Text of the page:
Non-profit organization

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(Redirected from Non-profit)

A non-profit organization (often called "non-profit org" or simply "non-profit" or "not-for-profit") is an organization whose primary objective is something other than the generation of profit. Such organizations are typically funded through a mix of private or public (ie. government) donations. They may also generate income through their own commercial activities, but the extent to which they are able to do this may be constrained, or the use of such income may be restricted in certain ways. The term is most widely used in the United States.

A charity is a type of non-profit organization, and some non-governmental organizations may also be non-profit organizations.

Contents

Structure

Most non-profits do not have members, although they may. The non-profit may also be a trust or association of members. The organization may be controlled by its members who elect the Board of Directors or Board of Trustees. Not-for-profit organizations may have a delegate structure to allow for the representation of groups or corporations as members. Alternately, it may be a non-membership organization and the board of directors may elect its own successors.

Although the characteristic of not earning or "making" a profit is widely believed by the general public to be definitive, most experts today agree that it is actually legal and ethical restrictions on the distribution of profits to owners or shareholders that is the defining characteristic of nonprofits.

Status

In most countries, non-profit organizations may apply for a tax exempt status; this means that finacial donors may claim back any taxes paid on money donated. A primary difference between a non-profit and a for-profit corporation is that a non-profit does not issue dividends, and may not enrich its directors. However, like for-profit corporations, non-profits may still have employees and can compensate their directors within reasonable bounds.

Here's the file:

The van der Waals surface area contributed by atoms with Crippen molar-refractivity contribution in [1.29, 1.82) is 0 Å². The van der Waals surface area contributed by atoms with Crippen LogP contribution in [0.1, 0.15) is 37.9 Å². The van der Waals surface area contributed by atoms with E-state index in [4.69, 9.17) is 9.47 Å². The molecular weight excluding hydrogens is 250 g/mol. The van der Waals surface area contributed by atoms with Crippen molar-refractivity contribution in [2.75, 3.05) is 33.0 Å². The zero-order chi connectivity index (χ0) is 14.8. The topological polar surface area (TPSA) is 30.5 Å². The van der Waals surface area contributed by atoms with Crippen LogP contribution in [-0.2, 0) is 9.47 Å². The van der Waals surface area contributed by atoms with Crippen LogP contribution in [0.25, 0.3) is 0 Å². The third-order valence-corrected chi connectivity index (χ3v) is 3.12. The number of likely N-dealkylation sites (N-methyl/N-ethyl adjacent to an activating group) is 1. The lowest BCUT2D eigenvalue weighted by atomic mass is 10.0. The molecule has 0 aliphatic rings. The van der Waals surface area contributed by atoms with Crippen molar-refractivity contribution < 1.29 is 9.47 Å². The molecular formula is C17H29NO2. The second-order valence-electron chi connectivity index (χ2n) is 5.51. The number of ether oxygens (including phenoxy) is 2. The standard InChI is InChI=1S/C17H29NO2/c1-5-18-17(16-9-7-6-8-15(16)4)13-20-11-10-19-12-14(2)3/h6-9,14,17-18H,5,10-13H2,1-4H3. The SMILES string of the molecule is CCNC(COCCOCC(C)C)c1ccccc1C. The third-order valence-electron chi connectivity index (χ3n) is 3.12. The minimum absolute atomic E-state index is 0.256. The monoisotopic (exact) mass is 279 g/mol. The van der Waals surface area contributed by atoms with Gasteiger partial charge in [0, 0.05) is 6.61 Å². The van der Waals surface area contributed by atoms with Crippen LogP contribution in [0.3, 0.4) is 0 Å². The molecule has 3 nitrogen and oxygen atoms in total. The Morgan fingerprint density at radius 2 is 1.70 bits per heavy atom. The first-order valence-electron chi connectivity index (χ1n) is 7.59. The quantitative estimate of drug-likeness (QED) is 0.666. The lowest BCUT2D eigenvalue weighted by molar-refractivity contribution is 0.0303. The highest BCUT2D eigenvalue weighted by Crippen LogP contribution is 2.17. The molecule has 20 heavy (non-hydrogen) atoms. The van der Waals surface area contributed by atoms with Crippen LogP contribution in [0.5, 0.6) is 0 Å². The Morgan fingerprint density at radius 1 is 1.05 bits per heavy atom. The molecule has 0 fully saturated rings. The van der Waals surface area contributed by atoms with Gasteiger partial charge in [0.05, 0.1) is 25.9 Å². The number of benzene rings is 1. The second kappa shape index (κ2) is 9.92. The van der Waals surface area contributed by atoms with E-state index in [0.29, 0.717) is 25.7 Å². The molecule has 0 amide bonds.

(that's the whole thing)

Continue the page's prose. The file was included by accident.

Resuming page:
Goals

Such "organizations" are often charities or service organizations; they may be organized as a not-for-profit corporation or as a trust, a cooperative or they may be purely informal. Sometimes they are also called foundations, or endowments that have large equity funds. Most foundations give out grants to other not-for-profit organizations, or fellowships to individuals. However, the name foundation may be used by any not-for-profit corporation -- even volunteer organizations or grass roots groups. A non-profit organization may be a very loosely organized group such as a block association, or a trade union, or it may be a complex structure such as a university, hospital, documentary film production company or educational book publisher.

Laws

Most countries have laws governing the setting up, running, and reporting requirements of these organizations. Most larger organizations are required to publish their financial reports detailing their income and expenditure for the public. In many aspects they are similar to business entities though there are often significant differences. Both non-profit and for-profit entities must have board members, steering committee members, or trustees who owe the organization a fiduciary duty of loyalty and trust.

Examples

The largest non-profit organization in the United States is the Bill and Melinda Gates Foundation, which has an endowment of approximately $27 billion. The second-largest is the Howard Hughes Medical Institute, which has an endowment of approximately $11 billion. The largest organisation of this kind in the rest of the world is probably the British Wellcome Trust, though it is a "charity" in British usage, not a "non-profit".

Laws on non-profit organizations

United Kingdom

In the United Kingdom non-profit organizations are rarely considered as a single class of entity. All philanthropic organizations have to be registered with the Charity Commission and they are referred to as charities, not as non-profits. Other groups which are classified as non-profit organizations in the U.S., such as trade unions, are subject to separate regulations, and are not conflated with charities in British usage.

Examples of non-profit organizations

Many non-profit organizations use the .org top-level domain when selecting a domain, though this is in no sense a requirement, legal or otherwise.

See also

External links

ja:NPO zh-tw:非營利組織 he:מלכ"ר simple:Non-Profit

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